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Luke Thurgate spent ten days in residence at the Burra Regional Art Gallery developing a community authored archive of objects which formed the basis for a live wall drawing project. He used the idea of a collective archive to make social connections with the community of this small regional South Australian town. Locals were invited to lend personally significant domestic objects which formed the subject matter of the work. Thurgate set four simple rules for the project:

  • Every person who left an object had a conversation with the artist
  • Every object got a label with information relating to what it was, who it belonged to, where it came from and why it meant something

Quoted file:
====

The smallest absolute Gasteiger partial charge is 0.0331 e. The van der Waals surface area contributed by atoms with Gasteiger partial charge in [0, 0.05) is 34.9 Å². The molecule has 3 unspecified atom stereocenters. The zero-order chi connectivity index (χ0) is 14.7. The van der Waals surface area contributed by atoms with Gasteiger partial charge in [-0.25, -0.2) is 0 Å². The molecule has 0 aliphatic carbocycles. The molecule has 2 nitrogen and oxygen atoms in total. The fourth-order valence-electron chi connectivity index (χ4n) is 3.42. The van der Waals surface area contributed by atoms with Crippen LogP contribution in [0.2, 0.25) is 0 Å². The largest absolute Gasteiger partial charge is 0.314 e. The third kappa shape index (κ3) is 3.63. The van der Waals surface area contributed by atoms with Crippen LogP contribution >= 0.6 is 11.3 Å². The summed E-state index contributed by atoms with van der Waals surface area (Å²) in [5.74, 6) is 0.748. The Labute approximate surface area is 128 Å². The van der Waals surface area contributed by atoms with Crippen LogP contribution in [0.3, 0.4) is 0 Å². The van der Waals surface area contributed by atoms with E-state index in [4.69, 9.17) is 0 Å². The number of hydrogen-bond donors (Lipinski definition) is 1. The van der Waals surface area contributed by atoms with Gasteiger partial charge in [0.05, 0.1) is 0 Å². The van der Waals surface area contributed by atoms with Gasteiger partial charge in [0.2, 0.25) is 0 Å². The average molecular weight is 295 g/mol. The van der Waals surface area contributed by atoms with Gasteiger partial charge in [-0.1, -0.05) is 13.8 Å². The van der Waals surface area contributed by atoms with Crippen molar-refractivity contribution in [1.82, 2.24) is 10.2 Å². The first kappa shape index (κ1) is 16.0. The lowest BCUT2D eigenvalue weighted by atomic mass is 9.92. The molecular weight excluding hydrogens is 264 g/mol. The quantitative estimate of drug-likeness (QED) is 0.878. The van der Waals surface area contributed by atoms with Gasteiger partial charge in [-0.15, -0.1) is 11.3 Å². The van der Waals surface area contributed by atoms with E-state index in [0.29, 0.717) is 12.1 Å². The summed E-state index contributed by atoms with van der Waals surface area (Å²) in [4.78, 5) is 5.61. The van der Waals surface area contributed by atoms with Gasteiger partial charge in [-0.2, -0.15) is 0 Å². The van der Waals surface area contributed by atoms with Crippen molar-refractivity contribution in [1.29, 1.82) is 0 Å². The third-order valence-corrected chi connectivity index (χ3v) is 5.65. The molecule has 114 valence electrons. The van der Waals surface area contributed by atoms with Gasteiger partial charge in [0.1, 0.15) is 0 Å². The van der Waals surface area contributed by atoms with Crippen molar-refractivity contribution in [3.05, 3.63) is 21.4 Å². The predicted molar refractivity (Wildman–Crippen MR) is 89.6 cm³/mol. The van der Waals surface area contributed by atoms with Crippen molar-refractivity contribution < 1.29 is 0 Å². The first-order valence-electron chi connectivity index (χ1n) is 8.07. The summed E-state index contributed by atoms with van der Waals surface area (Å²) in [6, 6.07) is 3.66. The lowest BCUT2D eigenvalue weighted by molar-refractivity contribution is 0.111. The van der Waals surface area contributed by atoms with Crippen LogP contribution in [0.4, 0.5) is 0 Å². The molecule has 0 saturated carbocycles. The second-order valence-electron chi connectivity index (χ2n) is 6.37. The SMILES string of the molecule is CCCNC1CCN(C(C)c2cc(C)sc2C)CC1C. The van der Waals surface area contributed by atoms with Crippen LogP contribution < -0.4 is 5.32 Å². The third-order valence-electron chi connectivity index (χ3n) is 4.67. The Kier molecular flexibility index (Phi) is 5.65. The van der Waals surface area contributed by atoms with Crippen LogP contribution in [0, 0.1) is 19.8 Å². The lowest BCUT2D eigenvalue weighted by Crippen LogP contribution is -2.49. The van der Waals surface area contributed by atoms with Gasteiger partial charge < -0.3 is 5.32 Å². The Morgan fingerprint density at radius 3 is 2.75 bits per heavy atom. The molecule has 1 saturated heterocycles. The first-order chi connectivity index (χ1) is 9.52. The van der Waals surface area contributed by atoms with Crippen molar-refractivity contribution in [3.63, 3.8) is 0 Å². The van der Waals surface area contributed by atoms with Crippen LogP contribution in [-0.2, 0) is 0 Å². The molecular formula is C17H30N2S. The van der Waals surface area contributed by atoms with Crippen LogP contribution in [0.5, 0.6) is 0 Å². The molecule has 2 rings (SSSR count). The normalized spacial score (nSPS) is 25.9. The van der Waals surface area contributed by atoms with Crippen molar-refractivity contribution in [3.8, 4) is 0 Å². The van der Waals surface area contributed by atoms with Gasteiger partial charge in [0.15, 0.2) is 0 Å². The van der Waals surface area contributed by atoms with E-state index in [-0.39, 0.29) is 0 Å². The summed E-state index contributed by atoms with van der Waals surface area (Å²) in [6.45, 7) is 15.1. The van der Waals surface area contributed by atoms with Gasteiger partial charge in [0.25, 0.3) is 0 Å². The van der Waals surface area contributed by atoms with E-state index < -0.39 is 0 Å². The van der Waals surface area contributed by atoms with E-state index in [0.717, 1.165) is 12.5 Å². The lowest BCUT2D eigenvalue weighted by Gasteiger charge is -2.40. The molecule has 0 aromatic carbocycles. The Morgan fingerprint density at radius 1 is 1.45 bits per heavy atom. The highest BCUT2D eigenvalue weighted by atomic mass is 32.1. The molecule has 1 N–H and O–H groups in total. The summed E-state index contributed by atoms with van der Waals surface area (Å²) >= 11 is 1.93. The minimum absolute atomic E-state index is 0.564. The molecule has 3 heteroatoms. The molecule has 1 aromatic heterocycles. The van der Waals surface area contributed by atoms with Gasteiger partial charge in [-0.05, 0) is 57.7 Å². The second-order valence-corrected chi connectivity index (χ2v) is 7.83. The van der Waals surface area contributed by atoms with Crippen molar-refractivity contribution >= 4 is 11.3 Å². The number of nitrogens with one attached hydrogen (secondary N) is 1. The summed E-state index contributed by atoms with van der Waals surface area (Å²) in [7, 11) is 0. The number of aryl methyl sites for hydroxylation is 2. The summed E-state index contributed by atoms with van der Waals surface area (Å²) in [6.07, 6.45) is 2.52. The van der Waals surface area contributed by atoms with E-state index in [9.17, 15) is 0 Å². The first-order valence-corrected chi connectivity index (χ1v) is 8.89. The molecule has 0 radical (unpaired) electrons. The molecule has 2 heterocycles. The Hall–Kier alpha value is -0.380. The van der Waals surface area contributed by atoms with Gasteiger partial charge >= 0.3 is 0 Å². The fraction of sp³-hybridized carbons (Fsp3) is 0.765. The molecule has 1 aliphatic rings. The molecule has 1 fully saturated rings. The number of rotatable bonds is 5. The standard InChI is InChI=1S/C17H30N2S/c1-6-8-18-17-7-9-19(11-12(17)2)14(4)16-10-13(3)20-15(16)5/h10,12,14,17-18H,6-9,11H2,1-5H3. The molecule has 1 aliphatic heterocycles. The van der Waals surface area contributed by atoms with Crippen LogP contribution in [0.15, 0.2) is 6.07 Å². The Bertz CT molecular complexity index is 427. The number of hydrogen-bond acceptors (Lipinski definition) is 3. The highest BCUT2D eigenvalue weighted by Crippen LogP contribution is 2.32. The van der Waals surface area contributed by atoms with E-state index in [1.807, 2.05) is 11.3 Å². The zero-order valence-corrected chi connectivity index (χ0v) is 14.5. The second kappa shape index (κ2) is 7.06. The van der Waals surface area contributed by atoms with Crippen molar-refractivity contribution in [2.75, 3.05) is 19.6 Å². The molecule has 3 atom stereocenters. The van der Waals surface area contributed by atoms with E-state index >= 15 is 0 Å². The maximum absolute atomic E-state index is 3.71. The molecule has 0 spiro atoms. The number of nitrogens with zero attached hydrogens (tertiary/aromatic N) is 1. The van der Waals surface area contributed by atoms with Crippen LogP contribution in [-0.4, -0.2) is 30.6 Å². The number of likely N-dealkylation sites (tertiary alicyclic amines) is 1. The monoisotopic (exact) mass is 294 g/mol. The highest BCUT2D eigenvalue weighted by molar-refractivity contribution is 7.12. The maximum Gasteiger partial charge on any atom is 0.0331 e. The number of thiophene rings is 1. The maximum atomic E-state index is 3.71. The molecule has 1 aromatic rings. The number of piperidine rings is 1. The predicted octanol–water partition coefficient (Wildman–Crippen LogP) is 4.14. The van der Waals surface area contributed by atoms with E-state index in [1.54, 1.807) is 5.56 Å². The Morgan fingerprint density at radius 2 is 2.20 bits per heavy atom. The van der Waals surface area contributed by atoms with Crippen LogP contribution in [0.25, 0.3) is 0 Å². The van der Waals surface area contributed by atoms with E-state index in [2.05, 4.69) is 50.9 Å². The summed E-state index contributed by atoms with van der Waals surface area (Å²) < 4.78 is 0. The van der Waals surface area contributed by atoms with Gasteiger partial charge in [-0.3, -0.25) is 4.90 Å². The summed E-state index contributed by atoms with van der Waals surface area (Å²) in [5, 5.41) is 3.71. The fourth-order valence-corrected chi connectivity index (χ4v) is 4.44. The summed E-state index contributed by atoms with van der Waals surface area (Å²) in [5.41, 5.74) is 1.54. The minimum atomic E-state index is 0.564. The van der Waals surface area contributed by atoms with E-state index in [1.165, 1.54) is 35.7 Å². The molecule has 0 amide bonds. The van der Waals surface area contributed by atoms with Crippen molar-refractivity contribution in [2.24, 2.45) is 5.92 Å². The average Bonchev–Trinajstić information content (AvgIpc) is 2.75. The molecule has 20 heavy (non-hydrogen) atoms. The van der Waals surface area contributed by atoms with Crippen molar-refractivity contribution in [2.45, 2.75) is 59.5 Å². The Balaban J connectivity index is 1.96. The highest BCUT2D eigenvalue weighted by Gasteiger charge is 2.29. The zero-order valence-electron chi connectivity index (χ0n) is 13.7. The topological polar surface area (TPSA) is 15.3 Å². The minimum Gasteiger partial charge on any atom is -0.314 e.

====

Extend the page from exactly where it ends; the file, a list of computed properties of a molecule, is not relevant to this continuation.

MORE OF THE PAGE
• Every object had to be incorporated into the drawing
  • The placement/juxtaposition of objects within the drawing should resist the imposition of secondary narrative connections.
A time-lapse of Luke Thurgate working on his wall drawing

In the end, 85 objects were left at the gallery and were used to make a drawing spanning 27 metres of wall. The drawing was made live in the space and became a way of acknowledging the intersecting memories, stories and identity of the Burra community.

The Burra Archive (installation view), 2018